Co-ordination Problems

Developmental Coordination Disorders (DCD) and Dyspraxia

Developmental Coordination Disorder describes children who are awkward or uncoordinated and have difficulty learning everyday tasks.  They may have difficulty with gross motor tasks such as running, hopping, jumping, skipping or sport in general.  Fine motor tasks like tying shoes, holding a pencil or cutting might also be challenging.

Research has identified approximately half of the children who experience specific speech and language difficultiesmay also have Developmental Coordination Disorder.  There are strong clinical reasoning theories proposing that the underlying mechanisms of both disorders may be shared.  Communication problems associated with Developmental Coordination Disorder include; inability to control speech organs, difficulty with voice articulation or breathing, stuttering or slow language development.

As a consequence of the problems outline above, children with Developmental Coordination Disorders encounter a range of difficulties:

  • Emotional problems such as frustration, lack of motivation or poor self-esteem
  • Avoidance of particular activities that involve playing with other children leading to becoming socially isolated
  • Deterioration in physical skills or fitness due to lack of participation
  • Disruptive behaviour during PE at school
  • Resistance to change in their routine due to the difficulties they have planning and learning new ways of doing things

It is estimated that 5-6% of school age children exhibit some degree of development coordination difficulties.  These difficulties are more prevalent in boys than girls.

Dyspraxia is a term used to describe children who have difficulty planning and organising their movements.  Their planning difficulties may impede their ability to organise their work on a page and plan their time.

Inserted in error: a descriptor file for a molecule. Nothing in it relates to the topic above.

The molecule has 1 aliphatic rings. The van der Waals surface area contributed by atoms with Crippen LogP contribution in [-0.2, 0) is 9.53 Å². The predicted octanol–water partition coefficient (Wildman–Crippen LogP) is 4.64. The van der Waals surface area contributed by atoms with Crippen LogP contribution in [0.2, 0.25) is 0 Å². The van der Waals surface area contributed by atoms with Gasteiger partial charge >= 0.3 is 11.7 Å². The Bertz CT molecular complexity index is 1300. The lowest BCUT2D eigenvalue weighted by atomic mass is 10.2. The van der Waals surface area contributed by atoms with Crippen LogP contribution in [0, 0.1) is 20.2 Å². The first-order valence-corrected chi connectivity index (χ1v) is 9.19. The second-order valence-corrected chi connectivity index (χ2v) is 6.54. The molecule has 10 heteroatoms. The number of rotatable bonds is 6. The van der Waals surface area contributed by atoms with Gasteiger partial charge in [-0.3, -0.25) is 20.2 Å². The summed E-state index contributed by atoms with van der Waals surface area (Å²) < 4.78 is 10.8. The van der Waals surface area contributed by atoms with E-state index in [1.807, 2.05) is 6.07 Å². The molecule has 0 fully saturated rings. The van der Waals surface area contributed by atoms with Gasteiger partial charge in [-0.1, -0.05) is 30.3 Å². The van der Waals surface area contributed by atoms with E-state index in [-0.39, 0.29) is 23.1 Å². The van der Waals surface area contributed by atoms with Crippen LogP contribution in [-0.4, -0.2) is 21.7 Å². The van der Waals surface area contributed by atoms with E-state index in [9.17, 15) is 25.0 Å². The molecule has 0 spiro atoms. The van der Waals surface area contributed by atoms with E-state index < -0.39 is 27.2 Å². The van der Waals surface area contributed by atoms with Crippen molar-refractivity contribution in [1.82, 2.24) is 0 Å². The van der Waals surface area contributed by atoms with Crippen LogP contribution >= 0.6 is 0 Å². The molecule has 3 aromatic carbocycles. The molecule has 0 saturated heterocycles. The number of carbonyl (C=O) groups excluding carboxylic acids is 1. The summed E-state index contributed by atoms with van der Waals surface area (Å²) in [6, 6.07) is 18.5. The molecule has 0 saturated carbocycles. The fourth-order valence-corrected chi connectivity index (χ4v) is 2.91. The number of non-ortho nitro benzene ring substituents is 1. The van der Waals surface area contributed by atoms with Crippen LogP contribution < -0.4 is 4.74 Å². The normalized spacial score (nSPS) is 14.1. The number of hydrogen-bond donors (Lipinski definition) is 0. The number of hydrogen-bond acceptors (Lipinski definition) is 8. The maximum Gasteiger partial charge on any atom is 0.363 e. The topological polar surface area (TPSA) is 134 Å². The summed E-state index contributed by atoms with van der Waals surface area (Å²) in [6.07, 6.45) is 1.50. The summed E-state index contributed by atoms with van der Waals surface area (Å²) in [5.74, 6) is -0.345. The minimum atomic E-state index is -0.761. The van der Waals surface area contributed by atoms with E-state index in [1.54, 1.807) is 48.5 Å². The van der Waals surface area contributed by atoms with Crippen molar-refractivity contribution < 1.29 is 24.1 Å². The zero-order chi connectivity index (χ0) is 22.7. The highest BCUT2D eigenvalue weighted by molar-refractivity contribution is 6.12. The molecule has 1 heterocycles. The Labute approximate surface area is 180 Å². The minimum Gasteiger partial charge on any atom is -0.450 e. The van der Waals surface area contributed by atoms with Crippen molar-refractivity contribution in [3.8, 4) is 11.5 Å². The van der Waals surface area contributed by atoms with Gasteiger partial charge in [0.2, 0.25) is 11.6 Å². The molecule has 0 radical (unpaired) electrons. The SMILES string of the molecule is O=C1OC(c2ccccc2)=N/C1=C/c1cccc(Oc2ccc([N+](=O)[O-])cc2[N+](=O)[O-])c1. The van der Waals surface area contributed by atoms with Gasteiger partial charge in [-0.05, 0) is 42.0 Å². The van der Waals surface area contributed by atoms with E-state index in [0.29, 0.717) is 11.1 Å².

Having Developmental Coordination Disorder or Dyspraxia does not change how intelligent a child is, but it does affect their learning ability.  Therefore children may have difficulty keeping up with their schoolwork despite being academically capable.

Therapy for Developmental Coordination Disorders (DCD) and Dyspraxia at Child First Paediatric Therapy

Most children with coordination difficulties or dyspraxia respond favourably to therapy.

At Child First Paediatric Therapy, our team of Occupational Therapists, Physiotherapists and Speech Pathologistsare experienced in treating children with Developmental Coordination Disorders and Dyspraxia.  Some children with coordination difficulties will use only one of the therapies but other children will be looked after by a combination to best meet their goals.

The assessment process includes a comprehensive examination of your child’s difficulties using a range of standardised and non-standardised assessments.  Taking time to learn about the concerns and difficulties your child encounters in everyday life also forms an important component of our assessment.

Following the initial assessment, your therapists will work closely with you and your child to tailor an individual treatment program based on the specific needs of your family.

A combination of treatment approaches will be used to meet the needs of your child and family including:

  • Sensory Integration Therapy
  • Perceptual Motor Therapy
  • Cognitive Orientation to Occupational Performance (CO-OP)

The therapy programs are goal orientated and will be directed towards your child’s specific needs. Treatment may include:

  • Using scissors
  • Practice with dressing
  • Hand writing skills
  • Improving core stability and strength
  • Balance training
  • Practicing challenging new physical skills
  • Participating in physical activities to promote fitness
  • Social skills training
  • Speech and language training
  • Helping children to enjoy and discover the positives of energetic play and sport